When I see Edinburgh in the distance for the first time, it’s like a fairy tale city: ancient domes, kirk spires, and rooftops with stone chimneys fill the skyline, bathed in the light of dawn, forming the painting of a fantastical land.
My taxi soars down wide avenues, carrying me and another friend from Vancouver, and suddenly–we’re inside the city, rushing through winding paths lined with rugged buildings in various shades of brown and charcoal:
A gray church with half-open gates. A charity shop located in a petite two-storey building that looks three-hundred-years-old. Tiny, shadowy closes that remind me of Knockturn Alley.
I’m in Edinburgh. Edinburgh! EDINBURGH!
The taxi driver turns through several streets, into an alley, and tells us that we’ve arrived at East Newington Place, one of University of Edinburgh’s housing offices.
~ ~ ~
After picking up my keys and dragging my suitcase up a flight of stairs, I head back outside to meet my friend. As soon as I leave my residence to cross the street, I’m forced to stop. Cars are driving on the left side of the street, as they do in the UK. There’s no lines marking the crosswalk.
How do I cross the street? I laugh, a little stunned that a task so simple, which has long turned into a daily routine, has sudden become an alien activity.
Two figures around me look at the zigzagging street briefly and cut across, dodging a car that comes running down. I frown, stand by the street, and wait. The light for cars remain green. Another figure crosses the street leisurely, and I follow, hesitating and glancing around fiercely, expecting a car to appear at any moment.
When I reach the sidewalk again, I let out a breath of relief. I head towards South Clerk Street, following the map of Edinburgh on my iTouch, searching for East Newington Place, where my friend and I agreed to meet.
The street is lovely, filled with stone buildings, along with an occasional church or monument. The stone walls are dark and unpolished, worn by wind and time and secrets. I long to stop and take out my camera, to begin snapping photos of every building, but l’m running late.
Pacing down the street, I look for the tiny alley that towards the housing office, but can’t find it. I’m sure it’s on this street… Did I miss it? I head back in the opposite direction, searching again.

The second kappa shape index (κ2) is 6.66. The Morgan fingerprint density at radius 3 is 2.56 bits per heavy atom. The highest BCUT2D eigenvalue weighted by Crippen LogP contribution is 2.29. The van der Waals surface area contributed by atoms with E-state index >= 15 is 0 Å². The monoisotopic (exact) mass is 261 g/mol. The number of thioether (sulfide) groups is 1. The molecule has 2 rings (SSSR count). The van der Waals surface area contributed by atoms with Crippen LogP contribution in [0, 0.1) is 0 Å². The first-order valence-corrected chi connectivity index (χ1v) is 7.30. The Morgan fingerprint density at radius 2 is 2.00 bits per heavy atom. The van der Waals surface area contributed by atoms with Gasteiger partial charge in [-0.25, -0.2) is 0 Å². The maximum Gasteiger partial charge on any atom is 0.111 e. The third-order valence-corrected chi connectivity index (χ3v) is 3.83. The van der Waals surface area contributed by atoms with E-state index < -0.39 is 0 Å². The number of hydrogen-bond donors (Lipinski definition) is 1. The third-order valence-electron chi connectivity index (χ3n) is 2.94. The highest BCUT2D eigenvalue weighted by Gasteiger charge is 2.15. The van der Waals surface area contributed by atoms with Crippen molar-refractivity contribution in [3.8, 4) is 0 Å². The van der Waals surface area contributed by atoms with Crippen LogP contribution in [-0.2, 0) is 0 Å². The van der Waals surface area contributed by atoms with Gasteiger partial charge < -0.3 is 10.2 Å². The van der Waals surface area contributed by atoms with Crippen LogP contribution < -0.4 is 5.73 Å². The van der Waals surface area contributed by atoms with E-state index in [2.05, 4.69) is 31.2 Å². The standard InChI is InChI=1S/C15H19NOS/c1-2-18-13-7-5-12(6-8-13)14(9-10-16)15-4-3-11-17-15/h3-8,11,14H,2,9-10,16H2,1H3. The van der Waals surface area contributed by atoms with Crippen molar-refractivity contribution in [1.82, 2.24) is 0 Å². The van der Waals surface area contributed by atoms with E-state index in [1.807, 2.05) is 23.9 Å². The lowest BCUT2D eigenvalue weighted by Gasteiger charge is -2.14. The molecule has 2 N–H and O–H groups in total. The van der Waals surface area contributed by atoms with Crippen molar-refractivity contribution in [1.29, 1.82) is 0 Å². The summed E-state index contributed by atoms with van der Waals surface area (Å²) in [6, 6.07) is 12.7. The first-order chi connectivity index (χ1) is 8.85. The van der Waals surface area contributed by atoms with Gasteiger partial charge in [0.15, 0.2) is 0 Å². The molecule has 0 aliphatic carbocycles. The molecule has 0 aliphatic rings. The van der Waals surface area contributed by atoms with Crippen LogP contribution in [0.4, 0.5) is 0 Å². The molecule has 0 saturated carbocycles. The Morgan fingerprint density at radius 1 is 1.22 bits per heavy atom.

Ten minutes later, and I’m still on the street, unable to find the office. I glance around and approach a woman walking in my direction. ”Excuse me, do you know where East Newington Place is?”
“Um, that way…” she says, pointing at the direction I had just come from. “I think.”
Thanking her, I walk down another few steps and pause in front of another young woman, asking a second time just in case.
She glances at both ends of the street. ”Sorry, I don’t know,” she says. “I’m new to the city too.”
“It’s okay,” I reply. Neither woman has been able to offer a firm answer, but it’s comforting that I’m not the only one who don’t know my way around Edinburgh.
A middle-aged gentleman crosses the street. He’s wearing the long black coat worn by many Scotsmen, walking quickly and purposefully, as if he knows exactly where he’s headed.
“Excuse me, can you tell me where East Newington Place is?” I ask for the third time. Characters in fairy tales often make multiple attempts at solving a problem and succeed on the third try, so maybe I’ll get lucky this time.
He jerks to a stop, as if suddenly interrupted while in deep thought. I step back and wait. He looks at me for a moment and mutters something inaudibly.
“Pardon me?” I ask.
His mouth moves again and I can’t understand a single word he says. I’m not sure if he’s speaking in another language, or with a thick accent, or is simply mumbling. Before I can ask for clarification, he turns towards a side alley and disappears, leaving me even more confused than before.
I return to wandering down clerk street once more, slowly and carefully searching for the housing office.
“Yilin!” A familiar voice calls out.
I turn around and grin at the sight of my friend. “Oh my god, I finally found you.”
“I can’t find the housing office,” she says, a little out of breath.
We laugh, our worry giving way to relief and amusement. It turns out that both of us had trouble finding the housing office. But somehow, whether as the result of luck, simple coincidence, or walking along the same street, we found each other among the chaos of Edinburgh.
~ ~ ~
The first week goes by with the speed of the rapid, bone-chilling Edinburgh wind: checking in with the International Office, meeting with my personal tutor (similar to an academic advisor), taking the “Not Your Average campus tour”, which turns out to be a disappointment but gives me the chance to make awesome new friends, opening a bank account, registering with a doctor, attending mandatory induction, doing grocery shopping, figuring out how to turn on the heater, learning to use UK currency (way too many coins, especially 1p and 2p coins), adjusting to the cooler weather and various accents…
Many of these are the typical, beginning of school year errands, making the experience seem almost normal. Mundane.
But it’s everything except boring. The routine tasks all take on a different meaning in this city. A simple visit to the grocery evolves into a half-day trip of getting lost, finding stores, learning new names for certain food items, using unfamiliar currency. The most boring task becomes a first experience, an exotic adventure.
Among the crazy winds, there’s the bursting excitement of living a new city that I’ve longed to visit.
From Sept 2013 to May 2014, I’m studying abroad at the University of Edinburgh in Scotland as an exchange student. I’m also representing World Poetry as its official Ambassador to Scotland. While abroad, I hope to challenge myself academically, learn about a new culture, and chase my travelling dreams, all with a pen and camera in hand. Please follow my blog for stories and photos of my time abroad.